After judging has been completed, you may now go to your cat and give him a big cuddle. And don't forget to tell him 'well done'! Shows are normally one ring or two ring shows. Make sure all the judging for your cat has been completed before feeding him.
If you want to decorate your cats cage with coloured curtains etc., this can be done now too. Some shows now allow you to put up coloured curtains before the judging. But if you are not sure just put up your white ones, you don't want to be eliminated for the wrong coloured curtains.
Don't forget, if you have any questions just ask one of the other exhibitors. Most are very friendly people who like to help.
After The Show
Whatever precautions are taken at the show to minimize the chance of infection from cat to another, there is always a slight risk of bringing something unpleasant back home with you. In a multi-cat household do take care. Some exhibitors will isolate any cat returning from a show, especially if there are young kittens in the home.
A quick dose of flea powder before the cat is allowed inside will ensure that none of these unwelcome visitors will get any further.
An old-fashioned idea that I have heard off, is to soak a cotton wool ball in whisky or a similar alcohol and swab the inside of the cat's mouth, pads of feet and the anal region. Now, I don't think I would like my delicate areas swabbed with whisky so please do take care if you are going to use this method. Alcohol kills most germs but I do not think it would be a pleasant experience for the cat.
It is also a sensible precaution for exhibitors to wash their hands thoroughly with a little disinfectant and remove their shoes before touching any cats in the home. Even better, a change of clothing will not go astray.
Visit Tai & Leigh's blog on more information on showing cats in SA
and even more information on cats, especially Tai.
(Cat show in London, 1871)
Show terms for the Novice Show Person
Cat Fanciers Dictionary
BENCHING REQUEST (bentching rikwest) noun
A tactical maneuver employed by exhibitors with a devout interest in social climbing, self-preservation or both.
BLOW (blo) verb
What a cat does when it turns ballistic in a ring and goes after a judge the way China goes after its dissidents.
CONTRACT (kontrakt) noun
Attempted legalese in which the party of the first part, through sedulous disregard of the first and other amendments, seeks to hog-tie the party of the second part in a transaction involving a cat.
CATALOG (katuhlaug) noun
An often over priced, confusing, hard to use exhibitors necessity. Contains all the information on all the cats entered in the show; however, this information is frequently incorrect due to no fault of the exhibitor or the entry clerk. Designed to fall apart by the third ring of the day. Unlike the hand, is easily misplaced. Most frequently disappears when your cat has done very well and the information it contains is badly needed.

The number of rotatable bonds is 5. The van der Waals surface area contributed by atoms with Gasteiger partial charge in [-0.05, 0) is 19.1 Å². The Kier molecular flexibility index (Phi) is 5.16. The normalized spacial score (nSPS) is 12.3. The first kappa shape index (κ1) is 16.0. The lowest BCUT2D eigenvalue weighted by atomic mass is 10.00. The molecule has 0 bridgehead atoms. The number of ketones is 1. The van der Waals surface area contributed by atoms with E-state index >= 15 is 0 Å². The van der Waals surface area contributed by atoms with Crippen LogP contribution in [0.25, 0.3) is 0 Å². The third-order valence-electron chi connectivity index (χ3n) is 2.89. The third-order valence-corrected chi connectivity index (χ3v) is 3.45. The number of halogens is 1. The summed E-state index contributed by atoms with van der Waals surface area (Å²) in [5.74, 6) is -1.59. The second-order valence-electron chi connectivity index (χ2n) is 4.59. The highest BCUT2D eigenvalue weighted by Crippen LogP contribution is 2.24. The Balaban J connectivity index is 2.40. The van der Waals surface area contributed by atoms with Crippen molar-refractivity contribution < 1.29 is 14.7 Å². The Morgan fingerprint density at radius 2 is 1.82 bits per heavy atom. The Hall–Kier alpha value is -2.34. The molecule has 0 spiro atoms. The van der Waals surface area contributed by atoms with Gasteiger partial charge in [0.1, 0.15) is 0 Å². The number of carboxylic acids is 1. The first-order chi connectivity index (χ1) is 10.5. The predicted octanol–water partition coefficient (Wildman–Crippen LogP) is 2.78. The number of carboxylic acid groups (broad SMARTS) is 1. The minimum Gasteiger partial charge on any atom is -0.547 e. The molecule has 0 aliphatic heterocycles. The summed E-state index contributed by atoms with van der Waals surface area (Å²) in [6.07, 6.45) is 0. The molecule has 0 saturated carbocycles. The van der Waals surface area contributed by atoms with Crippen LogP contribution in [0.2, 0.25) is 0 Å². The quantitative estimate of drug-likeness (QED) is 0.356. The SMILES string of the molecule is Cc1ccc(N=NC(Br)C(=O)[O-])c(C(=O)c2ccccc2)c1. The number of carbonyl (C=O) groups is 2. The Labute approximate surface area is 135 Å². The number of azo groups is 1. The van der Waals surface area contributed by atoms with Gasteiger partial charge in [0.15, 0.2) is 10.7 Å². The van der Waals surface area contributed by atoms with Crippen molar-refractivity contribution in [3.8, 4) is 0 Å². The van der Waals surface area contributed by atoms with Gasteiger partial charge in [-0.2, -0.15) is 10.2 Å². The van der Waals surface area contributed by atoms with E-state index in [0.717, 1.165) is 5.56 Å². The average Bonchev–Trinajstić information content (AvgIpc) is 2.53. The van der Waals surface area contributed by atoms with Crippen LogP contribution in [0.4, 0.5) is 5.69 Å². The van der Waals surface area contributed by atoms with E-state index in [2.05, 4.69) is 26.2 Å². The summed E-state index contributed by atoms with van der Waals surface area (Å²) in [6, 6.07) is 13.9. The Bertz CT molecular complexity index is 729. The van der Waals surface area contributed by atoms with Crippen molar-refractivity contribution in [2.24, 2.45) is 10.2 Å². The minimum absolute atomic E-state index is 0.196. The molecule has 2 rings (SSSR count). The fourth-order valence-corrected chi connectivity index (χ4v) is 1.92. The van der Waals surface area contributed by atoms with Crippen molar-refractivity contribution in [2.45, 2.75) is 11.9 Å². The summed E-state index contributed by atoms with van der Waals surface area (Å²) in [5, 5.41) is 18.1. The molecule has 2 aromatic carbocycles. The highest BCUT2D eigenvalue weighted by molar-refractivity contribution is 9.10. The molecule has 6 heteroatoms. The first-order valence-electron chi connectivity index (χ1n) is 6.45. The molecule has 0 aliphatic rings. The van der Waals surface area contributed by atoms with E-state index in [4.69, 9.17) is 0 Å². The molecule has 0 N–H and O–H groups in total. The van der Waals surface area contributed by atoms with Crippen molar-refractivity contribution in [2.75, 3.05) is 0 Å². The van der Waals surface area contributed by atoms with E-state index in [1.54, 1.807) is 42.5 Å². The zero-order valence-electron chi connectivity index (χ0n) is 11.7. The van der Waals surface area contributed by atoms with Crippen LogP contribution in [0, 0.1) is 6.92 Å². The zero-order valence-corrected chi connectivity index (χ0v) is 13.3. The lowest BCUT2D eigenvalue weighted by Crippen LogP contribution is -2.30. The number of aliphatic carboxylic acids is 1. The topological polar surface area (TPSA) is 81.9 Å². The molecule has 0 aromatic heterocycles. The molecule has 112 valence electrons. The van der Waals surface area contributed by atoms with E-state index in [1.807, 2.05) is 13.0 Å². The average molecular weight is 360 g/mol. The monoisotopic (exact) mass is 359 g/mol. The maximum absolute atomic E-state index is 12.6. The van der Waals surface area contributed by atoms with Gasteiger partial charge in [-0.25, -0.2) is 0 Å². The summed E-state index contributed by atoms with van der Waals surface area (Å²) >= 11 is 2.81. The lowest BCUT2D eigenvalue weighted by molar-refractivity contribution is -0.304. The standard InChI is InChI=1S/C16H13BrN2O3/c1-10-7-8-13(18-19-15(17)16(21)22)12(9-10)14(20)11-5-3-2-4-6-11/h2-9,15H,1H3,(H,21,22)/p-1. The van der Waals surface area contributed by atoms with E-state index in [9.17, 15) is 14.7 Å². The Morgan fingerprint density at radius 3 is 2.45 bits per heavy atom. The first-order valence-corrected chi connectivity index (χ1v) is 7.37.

DESIGNER CAGE CURTAINS (dizainer kaej kertinz) noun
A triumph of platitude over practicality whereby once-utilitarian items have been elevated to the status of status symbols. Spiritual kin to the velvet Elvis painting, designer cage curtains sometimes cost more than the cats they surround.
DIRECTIONS TO THE SHOW HALL (direkshunz, sho haul) noun
In legal parlance, sufficient cause for justifiable homicide. No jury has ever convicted a person for assaulting the committee member who put together the directions to the show hall.
DISCRETIONARY INCOME (diskreshunaree inkum) noun
What an exhibitor has left for the mortgage, the kids' orthodontist, the utility bills after paying entry fees, plane fares and dinners charged to Mastercard for the last four shows.
DISINFECTANT (disinfecktnt) noun
A sacramental ointment used by judges to wash their hands of their decisions.
END-OF-ROW-BENCHING (end ov roe bentching) noun
Prime show hall real estate paid for by exhibitors who are incapable of ignoring people on both sides of them at once.
ENTRY CLERK (entre klurk) noun
A person of questionable judgment who suffers fools, phone calls, and inane questions, though not always gladly or with grace.
FRESH WATER (fresh wahtr) noun
A luke-warm, murky substance at least one-quarter mile and two doorways from an exhibitor's benching cage.
FUR (fer) noun
What some exhibitors and judges wear to cat shows in colder months to demonstrate their concern for all animals great and small.
GATE (gaet) noun
A collective noun applied to a collection of individuals, at least half of whom interrupt your grooming to announce that they "have a cat just like that at home".
GENETICS (junetiks) noun
An arcane, tedious discipline, little understood, yet much discussed by cat breeders, the knowledge of which has nothing to do with producing a good cat. Unlucky breeders resort to genetics to explain their failures, lucky breeders embrace it to explain their successes. Both are generally wrong.
HAND (hahnd) noun